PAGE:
- This topic has 7 replies, 1 voice, and was last updated 3 months, 1 week ago by Kermit.
8 Oct 2021 at 5:06 pm #46478Tony GazleyKeymaster
Day 1. Campsite at head of Cook Arm.
Day 1. On the way to Magog.
Day 1. Nearly at the summit of Magog.
Day 1. It’s a bit windy up here….
Day 1. On the summit of Magog. North Arm behind.
Day 1. The weirdly weathered granite of Magog.
Day 1. On Magog. Gog partly hidden in cloud centre background.
Day 1. Among the weird rocks near the summit of Magog.
Day 1. Heading back to camp at Cook Arm.
Day 1. A cramped camp in the scrub at Cook Arm.
Day 1. The kitchen at Cook Arm. Xmas dinner.
Day 1. The view from the kitchen. Gog at right.
Day 2. Heading towards Gog.
Day 2. Gog from near Magog.
Day 2. Beneath the summit of Magog.
Day 2. Too nice a day to hurry.
Day 2. On the lower slopes of Gog. Magog right of centre.
Day 2. The lower slopes of Gog. Cook Arm and Pacific Ocean in distance.
Day 2. On the summit of Gog. Magog left of centre, Cook Arm right of centre.
Day 2. On the summit of Gog.
Day 2. On the summit of Gog. Magog left, Cook Arm right, Tin Range distant left skyline.
Day 3. On the way back to Oban. Heading down Cook Arm at low tide.
Day 3. Cook Arm mud-flats at low tide.
Day 3. Crossing Cook Arm at low tide. Gog (left) and Magog in distance.
Day 3. Weathered rocks and a bonsai tree.
Day 3. Mud, shells and algae.
Day 3. Getting deeper nearer the ocean.
Day 3. Near the start of eastern Cook Arm.
Day 3. At the end of eastern Cook Arm just before the tide stated to rise rapidly.
Day 3. Taking a break before heading to Bens Bay.
Day 3. Damage control at campsite beyond Bens Bay.
Day 3. Campsite gear explosion.
Day 4. Stream dropping over Belltopper Falls. We camped next to the stream after a tough day of bush-bashing. We did get to see kiwi though.
Day 5. At North Arm Port Pegasus with the worst of the bush-bashing behind us. Illona tends the fire to cook a fish and some cockles given to us by a kindly fisher passing by in his boat. The bricks are from one of the late 1800s buildings on the site – possibly the hotel.
Day 5. Left to right Kate, Illona Megan, and Tony. Well feed, and happy there’s no more serious bush-bashing. Although we were nearly flattened by a very large and angry sea lion that crashed through our camp early the next morning. We hadn’t realised we had pitched our tents right on it’s haul-out track – and it wasn’t going to stop just because we were there.
Day 5. View accross Port Pegasus to the remaining foundation wall of the early 1900s fish processing factory (centre).
Day 6. Lunch at the tin miners’ dam on the way to the Tin Range.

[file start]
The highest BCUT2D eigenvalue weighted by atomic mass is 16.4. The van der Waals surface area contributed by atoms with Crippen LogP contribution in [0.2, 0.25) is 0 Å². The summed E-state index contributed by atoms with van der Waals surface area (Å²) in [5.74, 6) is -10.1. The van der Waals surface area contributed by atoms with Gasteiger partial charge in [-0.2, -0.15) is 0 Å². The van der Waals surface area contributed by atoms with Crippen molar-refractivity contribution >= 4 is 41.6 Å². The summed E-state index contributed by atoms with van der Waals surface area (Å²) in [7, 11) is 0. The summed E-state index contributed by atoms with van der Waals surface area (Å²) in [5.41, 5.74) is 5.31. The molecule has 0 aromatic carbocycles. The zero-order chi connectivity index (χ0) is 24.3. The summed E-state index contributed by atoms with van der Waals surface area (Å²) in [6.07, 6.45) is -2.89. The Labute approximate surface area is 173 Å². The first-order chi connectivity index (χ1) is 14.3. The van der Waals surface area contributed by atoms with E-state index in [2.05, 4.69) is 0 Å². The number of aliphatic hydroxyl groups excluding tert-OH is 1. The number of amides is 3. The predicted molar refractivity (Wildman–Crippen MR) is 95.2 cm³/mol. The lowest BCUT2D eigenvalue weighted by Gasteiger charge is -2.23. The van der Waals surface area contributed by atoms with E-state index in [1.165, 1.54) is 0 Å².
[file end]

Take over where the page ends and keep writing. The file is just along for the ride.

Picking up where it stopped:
Day 6. On the Tin Range. Gog right of centre.
Day 6. North along the Tin Range. Mt Allen centre skyline.
Day 6. On the Tin Range.
Day 6. South from the Tin Range. Gog just visible right of centre.
Day 6. A rare fine day on the Tin Range. Mt Allen centre.
Day 6. Granite Knob.
Day 6. Climbing Granite Knob.
Day 6. South east from Granite Knob.
Day 6. Un-named tarn below Mt Allen.
Day 7. Un-named tarn below Mt Allen.
Day 7. Sidling Mt Allen.
Day 7. Blaikies Hill.
Day 7. Kiwi print and beak holes. While we didn’t see the kiwi on the Tin Range we spied dotterels and plenty of lizards thanks to the dedication of trappers who ‘ring-fence’ the area with 1080 fish baits to control the feral cats that plague the island.
Day 7. North from Table Hill. Ruggedy Mountains left skyline.
Day 7. A bit battered but very happy. Megan, Illona, Kate, Tony.
Day 7. Just another Rakiura day.
Day 7. Camp below Table Hill.
Day 8. Tony, Megan and Kate abandon the shortcut across South West Arm while Illona continues but then gets stuck.
Day 8. Illona concedes she needs help when she realises she is sinking faster than she can dig.
Day 8. Free.15 Oct 2021 at 12:16 pm #46693Mr TroggGuest
An interesting log of a slog through the bog to climb Gog and Magog. I’m agog. (Though the story could have done with a dog.)
Mr Trogg17 Oct 2021 at 11:56 pm #46726Hugo Hampstead-SmythGuest
The rules of the decalog would not permit a dog – or a hog.
But wouldn’t you rather be drinking grog or having a snog than writing replies to the WTMC blog?18 Oct 2021 at 11:49 am #46729Phineas FoggGuest
Then how about a frog? Did you see any frogs in those bogs by the Gogs?18 Oct 2021 at 1:01 pm #46732JohnGuest
Or maybe a hedgehog on your slog to reach Gog (they are on the Island and are a serious pest together with rats and cats around the mudflats).22 Aug 2022 at 6:50 pm #54628KermitGuest
hahaha funny comments23 Aug 2022 at 1:51 pm #54650FreddoGuest
Is Kermit a frog from those bogs by the Gogs?!24 Aug 2022 at 6:34 pm #54692KermitGuest
Just because my name is Kermit doesn’t mean I’m a frog (or from the bog by Magog). My otherwise normal parents Mr and Mrs Greene though it funny to christen me Kermit. Now I have grown up (I’m 94) I have learnt to live with it – but at kindergarten the other kids teased me and it wasn’t funny being Greene. Anyway, now most people call me Matt.